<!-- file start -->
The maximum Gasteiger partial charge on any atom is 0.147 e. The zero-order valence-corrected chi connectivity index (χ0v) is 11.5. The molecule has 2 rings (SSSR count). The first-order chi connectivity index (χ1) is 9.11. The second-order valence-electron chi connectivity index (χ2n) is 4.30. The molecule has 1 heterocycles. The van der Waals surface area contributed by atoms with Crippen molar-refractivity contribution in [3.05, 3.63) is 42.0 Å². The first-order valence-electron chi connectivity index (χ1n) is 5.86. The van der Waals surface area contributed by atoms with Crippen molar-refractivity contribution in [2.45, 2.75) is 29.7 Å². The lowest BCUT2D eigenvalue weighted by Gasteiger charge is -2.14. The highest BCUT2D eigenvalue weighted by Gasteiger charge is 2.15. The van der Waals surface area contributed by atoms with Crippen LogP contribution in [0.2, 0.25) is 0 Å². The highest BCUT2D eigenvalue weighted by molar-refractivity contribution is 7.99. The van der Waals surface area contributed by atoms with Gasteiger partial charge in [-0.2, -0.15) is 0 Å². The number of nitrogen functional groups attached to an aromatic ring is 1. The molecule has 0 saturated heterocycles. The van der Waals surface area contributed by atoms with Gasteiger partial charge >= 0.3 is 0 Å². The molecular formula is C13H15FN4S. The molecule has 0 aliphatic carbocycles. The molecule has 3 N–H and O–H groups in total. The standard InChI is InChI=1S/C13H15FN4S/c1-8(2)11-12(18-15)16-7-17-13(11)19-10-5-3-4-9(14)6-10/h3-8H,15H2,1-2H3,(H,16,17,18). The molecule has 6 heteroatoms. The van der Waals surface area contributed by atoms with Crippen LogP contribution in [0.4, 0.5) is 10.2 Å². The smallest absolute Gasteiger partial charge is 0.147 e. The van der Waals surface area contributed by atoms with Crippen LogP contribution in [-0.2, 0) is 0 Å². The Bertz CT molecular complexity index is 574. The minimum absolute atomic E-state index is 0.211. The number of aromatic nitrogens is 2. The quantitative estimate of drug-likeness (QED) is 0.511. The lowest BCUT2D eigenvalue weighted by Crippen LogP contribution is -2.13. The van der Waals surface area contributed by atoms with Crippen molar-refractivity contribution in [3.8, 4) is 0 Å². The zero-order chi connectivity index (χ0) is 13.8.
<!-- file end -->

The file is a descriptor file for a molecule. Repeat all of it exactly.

The maximum Gasteiger partial charge on any atom is 0.147 e. The zero-order valence-corrected chi connectivity index (χ0v) is 11.5. The molecule has 2 rings (SSSR count). The first-order chi connectivity index (χ1) is 9.11. The second-order valence-electron chi connectivity index (χ2n) is 4.30. The molecule has 1 heterocycles. The van der Waals surface area contributed by atoms with Crippen molar-refractivity contribution in [3.05, 3.63) is 42.0 Å². The first-order valence-electron chi connectivity index (χ1n) is 5.86. The van der Waals surface area contributed by atoms with Crippen molar-refractivity contribution in [2.45, 2.75) is 29.7 Å². The lowest BCUT2D eigenvalue weighted by Gasteiger charge is -2.14. The highest BCUT2D eigenvalue weighted by Gasteiger charge is 2.15. The van der Waals surface area contributed by atoms with Crippen LogP contribution in [0.2, 0.25) is 0 Å². The highest BCUT2D eigenvalue weighted by molar-refractivity contribution is 7.99. The van der Waals surface area contributed by atoms with Gasteiger partial charge in [-0.2, -0.15) is 0 Å². The number of nitrogen functional groups attached to an aromatic ring is 1. The molecule has 0 saturated heterocycles. The van der Waals surface area contributed by atoms with Gasteiger partial charge >= 0.3 is 0 Å². The molecular formula is C13H15FN4S. The molecule has 0 aliphatic carbocycles. The molecule has 3 N–H and O–H groups in total. The standard InChI is InChI=1S/C13H15FN4S/c1-8(2)11-12(18-15)16-7-17-13(11)19-10-5-3-4-9(14)6-10/h3-8H,15H2,1-2H3,(H,16,17,18). The molecule has 6 heteroatoms. The van der Waals surface area contributed by atoms with Crippen LogP contribution in [0.4, 0.5) is 10.2 Å². The smallest absolute Gasteiger partial charge is 0.147 e. The van der Waals surface area contributed by atoms with Crippen LogP contribution in [-0.2, 0) is 0 Å². The Bertz CT molecular complexity index is 574. The minimum absolute atomic E-state index is 0.211. The number of aromatic nitrogens is 2. The quantitative estimate of drug-likeness (QED) is 0.511. The lowest BCUT2D eigenvalue weighted by Crippen LogP contribution is -2.13. The van der Waals surface area contributed by atoms with Crippen molar-refractivity contribution in [3.8, 4) is 0 Å². The zero-order chi connectivity index (χ0) is 13.8.